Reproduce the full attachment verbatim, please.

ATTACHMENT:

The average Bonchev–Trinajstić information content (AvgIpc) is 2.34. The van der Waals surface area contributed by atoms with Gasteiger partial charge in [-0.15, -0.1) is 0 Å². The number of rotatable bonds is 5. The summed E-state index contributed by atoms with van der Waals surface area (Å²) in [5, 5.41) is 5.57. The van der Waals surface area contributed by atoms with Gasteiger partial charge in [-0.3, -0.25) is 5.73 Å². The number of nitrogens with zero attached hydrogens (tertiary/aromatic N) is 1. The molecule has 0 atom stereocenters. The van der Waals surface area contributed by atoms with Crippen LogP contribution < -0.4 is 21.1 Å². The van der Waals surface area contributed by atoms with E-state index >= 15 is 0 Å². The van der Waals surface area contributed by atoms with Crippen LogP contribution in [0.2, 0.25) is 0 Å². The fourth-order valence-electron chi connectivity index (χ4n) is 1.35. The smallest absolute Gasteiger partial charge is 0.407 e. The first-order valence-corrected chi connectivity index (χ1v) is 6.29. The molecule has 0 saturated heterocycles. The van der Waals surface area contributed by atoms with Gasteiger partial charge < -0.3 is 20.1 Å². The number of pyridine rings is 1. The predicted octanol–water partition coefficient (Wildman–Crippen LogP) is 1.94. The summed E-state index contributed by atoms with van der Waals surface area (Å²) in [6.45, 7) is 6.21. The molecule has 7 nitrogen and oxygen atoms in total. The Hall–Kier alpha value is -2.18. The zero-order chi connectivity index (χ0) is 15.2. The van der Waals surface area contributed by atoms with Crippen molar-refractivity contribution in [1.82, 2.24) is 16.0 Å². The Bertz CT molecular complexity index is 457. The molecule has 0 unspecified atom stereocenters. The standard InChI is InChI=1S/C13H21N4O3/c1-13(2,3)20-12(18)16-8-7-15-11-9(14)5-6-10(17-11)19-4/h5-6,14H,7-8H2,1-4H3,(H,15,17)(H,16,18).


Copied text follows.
The average Bonchev–Trinajstić information content (AvgIpc) is 2.34. The van der Waals surface area contributed by atoms with Gasteiger partial charge in [-0.15, -0.1) is 0 Å². The number of rotatable bonds is 5. The summed E-state index contributed by atoms with van der Waals surface area (Å²) in [5, 5.41) is 5.57. The van der Waals surface area contributed by atoms with Gasteiger partial charge in [-0.3, -0.25) is 5.73 Å². The number of nitrogens with zero attached hydrogens (tertiary/aromatic N) is 1. The molecule has 0 atom stereocenters. The van der Waals surface area contributed by atoms with Crippen LogP contribution < -0.4 is 21.1 Å². The van der Waals surface area contributed by atoms with E-state index >= 15 is 0 Å². The van der Waals surface area contributed by atoms with Crippen LogP contribution in [0.2, 0.25) is 0 Å². The fourth-order valence-electron chi connectivity index (χ4n) is 1.35. The smallest absolute Gasteiger partial charge is 0.407 e. The first-order valence-corrected chi connectivity index (χ1v) is 6.29. The molecule has 0 saturated heterocycles. The van der Waals surface area contributed by atoms with Gasteiger partial charge < -0.3 is 20.1 Å². The number of pyridine rings is 1. The predicted octanol–water partition coefficient (Wildman–Crippen LogP) is 1.94. The summed E-state index contributed by atoms with van der Waals surface area (Å²) in [6.45, 7) is 6.21. The molecule has 7 nitrogen and oxygen atoms in total. The Hall–Kier alpha value is -2.18. The zero-order chi connectivity index (χ0) is 15.2. The van der Waals surface area contributed by atoms with Crippen molar-refractivity contribution in [1.82, 2.24) is 16.0 Å². The Bertz CT molecular complexity index is 457. The molecule has 0 unspecified atom stereocenters. The standard InChI is InChI=1S/C13H21N4O3/c1-13(2,3)20-12(18)16-8-7-15-11-9(14)5-6-10(17-11)19-4/h5-6,14H,7-8H2,1-4H3,(H,15,17)(H,16,18).